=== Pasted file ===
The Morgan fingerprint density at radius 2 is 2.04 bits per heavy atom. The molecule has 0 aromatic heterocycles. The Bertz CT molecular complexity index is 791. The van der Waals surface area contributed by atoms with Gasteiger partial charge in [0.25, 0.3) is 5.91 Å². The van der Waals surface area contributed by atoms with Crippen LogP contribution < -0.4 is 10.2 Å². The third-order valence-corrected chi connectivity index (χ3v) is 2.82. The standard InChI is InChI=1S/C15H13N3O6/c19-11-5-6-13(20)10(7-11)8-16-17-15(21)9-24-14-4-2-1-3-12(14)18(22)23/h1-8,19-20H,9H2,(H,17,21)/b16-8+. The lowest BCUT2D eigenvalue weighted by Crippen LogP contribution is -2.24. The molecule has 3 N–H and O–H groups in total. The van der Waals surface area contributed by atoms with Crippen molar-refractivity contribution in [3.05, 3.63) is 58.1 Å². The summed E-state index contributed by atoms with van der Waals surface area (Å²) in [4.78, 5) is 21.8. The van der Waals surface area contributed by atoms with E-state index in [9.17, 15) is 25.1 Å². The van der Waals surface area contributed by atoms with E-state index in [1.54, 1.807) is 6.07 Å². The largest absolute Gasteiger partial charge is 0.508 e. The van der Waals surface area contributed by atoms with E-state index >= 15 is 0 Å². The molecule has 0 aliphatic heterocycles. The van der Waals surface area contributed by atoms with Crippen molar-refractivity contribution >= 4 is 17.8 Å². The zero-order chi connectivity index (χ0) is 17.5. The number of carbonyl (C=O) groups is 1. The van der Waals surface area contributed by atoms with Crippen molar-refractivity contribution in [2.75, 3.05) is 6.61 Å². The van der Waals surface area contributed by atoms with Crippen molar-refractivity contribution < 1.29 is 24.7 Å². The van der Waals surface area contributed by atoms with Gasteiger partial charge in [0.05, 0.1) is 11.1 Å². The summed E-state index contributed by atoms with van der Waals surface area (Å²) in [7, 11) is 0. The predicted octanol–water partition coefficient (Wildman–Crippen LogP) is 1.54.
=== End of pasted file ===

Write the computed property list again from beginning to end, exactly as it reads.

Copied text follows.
The Morgan fingerprint density at radius 2 is 2.04 bits per heavy atom. The molecule has 0 aromatic heterocycles. The Bertz CT molecular complexity index is 791. The van der Waals surface area contributed by atoms with Gasteiger partial charge in [0.25, 0.3) is 5.91 Å². The van der Waals surface area contributed by atoms with Crippen LogP contribution < -0.4 is 10.2 Å². The third-order valence-corrected chi connectivity index (χ3v) is 2.82. The standard InChI is InChI=1S/C15H13N3O6/c19-11-5-6-13(20)10(7-11)8-16-17-15(21)9-24-14-4-2-1-3-12(14)18(22)23/h1-8,19-20H,9H2,(H,17,21)/b16-8+. The lowest BCUT2D eigenvalue weighted by Crippen LogP contribution is -2.24. The molecule has 3 N–H and O–H groups in total. The van der Waals surface area contributed by atoms with Crippen molar-refractivity contribution in [3.05, 3.63) is 58.1 Å². The summed E-state index contributed by atoms with van der Waals surface area (Å²) in [4.78, 5) is 21.8. The van der Waals surface area contributed by atoms with E-state index in [9.17, 15) is 25.1 Å². The van der Waals surface area contributed by atoms with E-state index in [1.54, 1.807) is 6.07 Å². The largest absolute Gasteiger partial charge is 0.508 e. The van der Waals surface area contributed by atoms with E-state index >= 15 is 0 Å². The molecule has 0 aliphatic heterocycles. The van der Waals surface area contributed by atoms with Crippen molar-refractivity contribution >= 4 is 17.8 Å². The zero-order chi connectivity index (χ0) is 17.5. The number of carbonyl (C=O) groups is 1. The van der Waals surface area contributed by atoms with Crippen molar-refractivity contribution in [2.75, 3.05) is 6.61 Å². The van der Waals surface area contributed by atoms with Crippen molar-refractivity contribution < 1.29 is 24.7 Å². The van der Waals surface area contributed by atoms with Gasteiger partial charge in [0.05, 0.1) is 11.1 Å². The summed E-state index contributed by atoms with van der Waals surface area (Å²) in [7, 11) is 0. The predicted octanol–water partition coefficient (Wildman–Crippen LogP) is 1.54.